Monday, September 30, 2013

Customer Reactions From The First US BMW i3 Test Rides

The i3 used for ride-alongs at the San Diego National Plug in Day event. Photos courtesy Chris Llana

This weekend there were over about 100 National Plug In Day events held around the US. I was at the North Jersey event held at the Liberty Science Center in Jersey City, New Jersey. I was there with my new ActiveE and we had a total of about 25 electric vehicles in attendance. By all means it was a great day and we helped spread the word about how great plug in cars really are. However across the country at the San Diego Plug in Day event something special was happening. BMW had an i3 there, and for the first time in the US they were taking customers on test rides.

No one was allowed to actually drive the car, as it is a pre-production i3 and only BMW employees are allowed to actually drive it, but the driver was definitely giving the passengers a taste of what the i3 is capable of. He wasn't just rolling around a parking lot at 15 mph like many EV ride-alongs do, they went for a real drive on the streets and the driver was punching the accelerator to show off the power as well as the cars grip on the road. Since I wasn't there, I reached out to three people, Peder Norby, Grant Kluzak and Chris Llana, that were there and had the opportunity to go for a test drive to get their impressions.  

Peder and Grant are very experienced electric vehicle drivers. Chris doesn't yet own an electric car, but has been closely following the electric vehicles currently on the market and intends to buy one soon.

First up is Grant Kluzak. Grant drives a Toyota RAV4 EV and his wife Kristine drives an ActiveE and here's what he had to say:

"At the San Diego National Plug-in day event I had the opportunity to ride as a passenger in a pre-production model of the BMW i3. Since my wife is the primary driver of our BMW Active E, I am somewhat of a professional passenger in an electric BMW. I had a slight hang-up on the overall look of the i3, however after the ride, I now think the look fits the vehicles behavior. It's not an SUV and it’s not a traditional BMW sports car. It is truly a cross-over. You do not feel as low to the ground, or sporty as you do in the Active E. 

It appears to handle nearly as well as an Active E, possibly even accelerating faster. One truly amazing feature is the incredibly tight turning radius which will be very handy in tight parking lots or small city streets. The driver told us that the regenerative braking feel is nearly the same as the Active E and that he finds himself one pedal driving most of the time. I’m excited about this because I drive a Toyota RAV4 EV and find the regenerative braking is too light compared to the Active E. The interior cabin was comfortable and supportive as we would expect from BMW. There is an interior finish on parts of the dash and doors that looks and feels like felt. We were told that it is made from recycled carbon fibers. I really liked the look of this new material and was glad to hear it is made from recycled material. 

Riding in the back seat behind the driver was comfortable for me a six foot two large man. That is not something I can say about the Active E and the i3 was much easier to get into with it’s “suicide” doors in back. There are plenty of cup holders, two in the back and one fixed and one movable between four different locations up front. The BMW engineer I talked too found it amazing that Americans were so fixated on the cup holders in our cars. Apparently there was much debate between the US and Germany on the number and location of the cup holders. I think they got it right with one per passenger. Yes, it’s a four seat vehicle. Having loosely followed the development of the i3, I was under-impressed with the slight glimpses we saw of the vehicle along the way. I did not think it would be a good follow on to the Active E. Having now ridden in an i3 and getting to see and feel the ride comfort, I can’t wait to get behind the wheel and test drive one. I think it has great potential as being the vehicle we will replace our Active E with."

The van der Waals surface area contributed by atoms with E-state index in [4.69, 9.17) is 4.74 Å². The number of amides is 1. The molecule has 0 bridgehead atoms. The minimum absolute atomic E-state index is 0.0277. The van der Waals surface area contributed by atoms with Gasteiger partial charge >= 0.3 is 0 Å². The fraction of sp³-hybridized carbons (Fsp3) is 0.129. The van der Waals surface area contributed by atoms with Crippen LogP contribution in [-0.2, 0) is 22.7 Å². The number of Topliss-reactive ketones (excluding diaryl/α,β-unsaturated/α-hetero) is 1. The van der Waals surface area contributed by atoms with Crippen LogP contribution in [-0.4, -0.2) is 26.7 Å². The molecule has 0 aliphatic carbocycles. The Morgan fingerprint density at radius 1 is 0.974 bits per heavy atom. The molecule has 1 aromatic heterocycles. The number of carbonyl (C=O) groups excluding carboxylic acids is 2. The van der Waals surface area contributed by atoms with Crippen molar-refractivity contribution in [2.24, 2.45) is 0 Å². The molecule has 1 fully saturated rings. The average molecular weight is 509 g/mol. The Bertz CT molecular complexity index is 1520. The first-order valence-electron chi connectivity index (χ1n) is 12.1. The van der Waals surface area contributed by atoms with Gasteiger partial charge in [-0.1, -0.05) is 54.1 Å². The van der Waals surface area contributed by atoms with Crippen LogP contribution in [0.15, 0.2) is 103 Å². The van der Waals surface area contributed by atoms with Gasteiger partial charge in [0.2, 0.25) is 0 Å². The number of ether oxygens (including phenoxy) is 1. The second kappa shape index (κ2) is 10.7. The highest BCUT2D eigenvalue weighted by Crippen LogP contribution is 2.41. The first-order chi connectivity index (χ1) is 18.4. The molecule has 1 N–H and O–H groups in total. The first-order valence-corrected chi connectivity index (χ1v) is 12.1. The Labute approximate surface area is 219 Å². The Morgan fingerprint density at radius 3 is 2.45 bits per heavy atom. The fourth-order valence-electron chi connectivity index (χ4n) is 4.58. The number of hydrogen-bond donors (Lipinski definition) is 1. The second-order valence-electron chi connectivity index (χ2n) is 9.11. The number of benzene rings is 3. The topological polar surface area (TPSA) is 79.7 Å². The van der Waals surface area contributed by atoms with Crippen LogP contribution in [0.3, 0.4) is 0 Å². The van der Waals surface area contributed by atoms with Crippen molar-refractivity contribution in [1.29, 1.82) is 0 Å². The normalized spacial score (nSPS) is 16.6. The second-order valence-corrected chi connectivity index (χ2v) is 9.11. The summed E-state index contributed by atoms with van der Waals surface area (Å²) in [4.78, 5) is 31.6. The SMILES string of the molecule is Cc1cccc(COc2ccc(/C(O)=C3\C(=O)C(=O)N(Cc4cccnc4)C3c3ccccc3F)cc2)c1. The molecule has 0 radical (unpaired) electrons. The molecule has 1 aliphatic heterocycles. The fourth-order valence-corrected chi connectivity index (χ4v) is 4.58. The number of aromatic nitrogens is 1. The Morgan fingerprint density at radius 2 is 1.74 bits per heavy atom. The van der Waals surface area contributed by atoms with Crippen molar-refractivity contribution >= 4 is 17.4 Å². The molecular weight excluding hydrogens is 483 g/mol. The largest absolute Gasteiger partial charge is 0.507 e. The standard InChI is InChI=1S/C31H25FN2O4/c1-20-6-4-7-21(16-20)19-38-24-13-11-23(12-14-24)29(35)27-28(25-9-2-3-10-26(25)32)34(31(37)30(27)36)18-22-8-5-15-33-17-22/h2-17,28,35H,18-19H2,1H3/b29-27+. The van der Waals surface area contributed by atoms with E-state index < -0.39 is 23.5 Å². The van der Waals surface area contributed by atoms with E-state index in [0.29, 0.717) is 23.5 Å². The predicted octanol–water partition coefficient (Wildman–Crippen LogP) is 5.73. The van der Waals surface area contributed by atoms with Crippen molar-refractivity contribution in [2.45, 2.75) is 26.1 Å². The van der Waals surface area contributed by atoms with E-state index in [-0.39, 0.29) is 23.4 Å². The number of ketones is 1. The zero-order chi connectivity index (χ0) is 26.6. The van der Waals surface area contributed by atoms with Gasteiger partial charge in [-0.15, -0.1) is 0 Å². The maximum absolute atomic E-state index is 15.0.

Photo courtesy Peder Norby

Next it's Chris Llana. Chris has been a longtime follower and commenter on my blogs and he even helped me out with photo-shopping for my April Fools post here this year.

"I attended the National Plug In Day event in San Diego on Saturday.  There were about 110 privately-owned plug-in cars there, of all sorts, as well as more than a dozen plug-in cars available for drives and rides (the Model S and the BMW i3 were passenger rides only).  There were seven ActiveEs there (and almost 40 LEAFs).  
 I arrived early and headed right for the i3.  Not a lot of people there at that time, but lots of enthusiasm.  I ran into Peder Norby there; there were at least a couple of other ActiveE drivers inspecting the i3.  The car looked better in person than in photos, Tom, as you have mentioned before.  The interior, in particular, was much nicer than the photos let on.  The driver's position was very comfortable, with ample head and legroom for my more than 6'2" height; the steering wheel was very nice, and placed to perfection.  Visibility was great.   
  The back seat was the big surprise -- very usable by full-size adults, and the front seats did not have to be moved forward to give room for the backseaters' legs.  At one point, both Peder and I were in the back seat -- both of us commented about how comfortable it was, for short runs at least.  Peder is about as tall as me, and not a small man.  We pretty much filled all of the available space, with no extra headroom, but that means most adults will find the back seat more than adequate.  
  I was in the i3 for the first ride of the day (in the front passenger seat), along with two others in the back seat (including one ActiveE driver).  A BMW engineer was driving.  The drive was out on the streets surrounding the parking lot where the event was held -- city speeds, no highway travel.  The acceleration from a stop was impressive, even with four people in the car!  I can only imagine what it would be like with just the driver in the car (and 500 fewer pounds).  With the windows open, the car under hard acceleration sounded like a muted jet engine spooling up -- very cool sound!  The ActiveE driver in the back seat said it was quieter than the ActiveE, and after one spirited take-off, told the driver he had just sold a car!  All in all, I was very impressed!"